"Facts, TAPinto - the homicide rate is dropping, and we have more police officers in the street. Facts, TAPinto - the city unemployment rate that was in double digits is now single digits. We have earned sick leave. We are a sanctuary city. These are touchdowns. Touchdowns!" Baraka exclaimed from the stage as the crowd looked on at their visibly peeved leader.
"You want the facts? Call me!" said Baraka, concluding his diatribe by yelling the word "facts" seven times in a row.
(TAPinto Newark has repeatedly called the Baraka administration seeking comment on every story involving the mayor, but his spokesman whose salary is paid with city tax dollars has refused to return calls.)
While Baraka made a notable football analogy during his first campaign stump speech, some Newark political observers suspect a possible fumble regarding a longtime force in city politics: former Mayor Sharpe James.
James appeared early and often with Central Ward Councilwoman Gayle Chaneyfield Jenkins, Baraka's mayoral race rival, in support of New Jersey Gov. Phil Murphy. Baraka stood behind potential Democratic primary gubernatorial candidate Jersey City Mayor Steve Fulop, who ultimately never jumped in the race. Murphy was present to show support when Baraka announced his reelection bid last June.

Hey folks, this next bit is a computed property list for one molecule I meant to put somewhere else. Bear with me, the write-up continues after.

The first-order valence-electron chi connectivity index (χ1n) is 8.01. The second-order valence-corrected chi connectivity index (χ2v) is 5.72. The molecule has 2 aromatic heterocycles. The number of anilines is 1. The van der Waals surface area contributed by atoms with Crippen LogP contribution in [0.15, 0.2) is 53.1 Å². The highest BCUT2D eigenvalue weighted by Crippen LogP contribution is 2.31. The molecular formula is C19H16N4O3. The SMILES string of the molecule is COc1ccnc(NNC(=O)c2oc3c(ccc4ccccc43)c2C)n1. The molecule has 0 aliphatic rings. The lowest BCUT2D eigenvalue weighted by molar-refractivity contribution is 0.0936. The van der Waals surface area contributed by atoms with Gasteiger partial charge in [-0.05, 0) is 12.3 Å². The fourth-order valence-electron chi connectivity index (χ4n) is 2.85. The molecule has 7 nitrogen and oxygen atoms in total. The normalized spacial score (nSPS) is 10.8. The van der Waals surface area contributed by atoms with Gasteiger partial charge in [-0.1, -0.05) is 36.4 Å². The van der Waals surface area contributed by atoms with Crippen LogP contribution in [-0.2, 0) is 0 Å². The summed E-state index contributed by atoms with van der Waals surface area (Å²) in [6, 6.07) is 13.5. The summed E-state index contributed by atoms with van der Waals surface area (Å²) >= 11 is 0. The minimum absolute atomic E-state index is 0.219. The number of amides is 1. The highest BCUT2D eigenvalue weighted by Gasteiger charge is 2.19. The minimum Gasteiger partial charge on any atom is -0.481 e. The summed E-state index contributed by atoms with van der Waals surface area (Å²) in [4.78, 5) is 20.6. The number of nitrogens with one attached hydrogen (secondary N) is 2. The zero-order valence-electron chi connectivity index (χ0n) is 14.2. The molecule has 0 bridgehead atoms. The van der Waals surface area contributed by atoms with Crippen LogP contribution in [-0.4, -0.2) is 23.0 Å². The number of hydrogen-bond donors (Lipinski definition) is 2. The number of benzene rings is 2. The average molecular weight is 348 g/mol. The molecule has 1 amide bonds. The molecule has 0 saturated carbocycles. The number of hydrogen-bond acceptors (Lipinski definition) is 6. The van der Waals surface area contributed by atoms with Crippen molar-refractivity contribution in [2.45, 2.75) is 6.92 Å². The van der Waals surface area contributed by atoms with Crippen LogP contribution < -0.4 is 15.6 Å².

James and Amiri Baraka, Jr., both claimed credit for Murphy's overwhelming Democratic primary victory in Newark, the largest concentration of urban Democratic votes in New Jersey.
South Ward Democratic Chairman Patrick Council maintained that his ward remains "totally behind" Baraka.
"We have more organization, and we are more focused," said Council. "We still love Mayor James' contribution to Newark. But our job is to work to continue to move forward."
All the current City Council members are running on Baraka's ticket with the exception of Chaneyfield Jenkins, who was officially certified as a mayoral candidate on Monday. Running on Baraka's slate in the Central Ward is newcomer LaMonica McIver.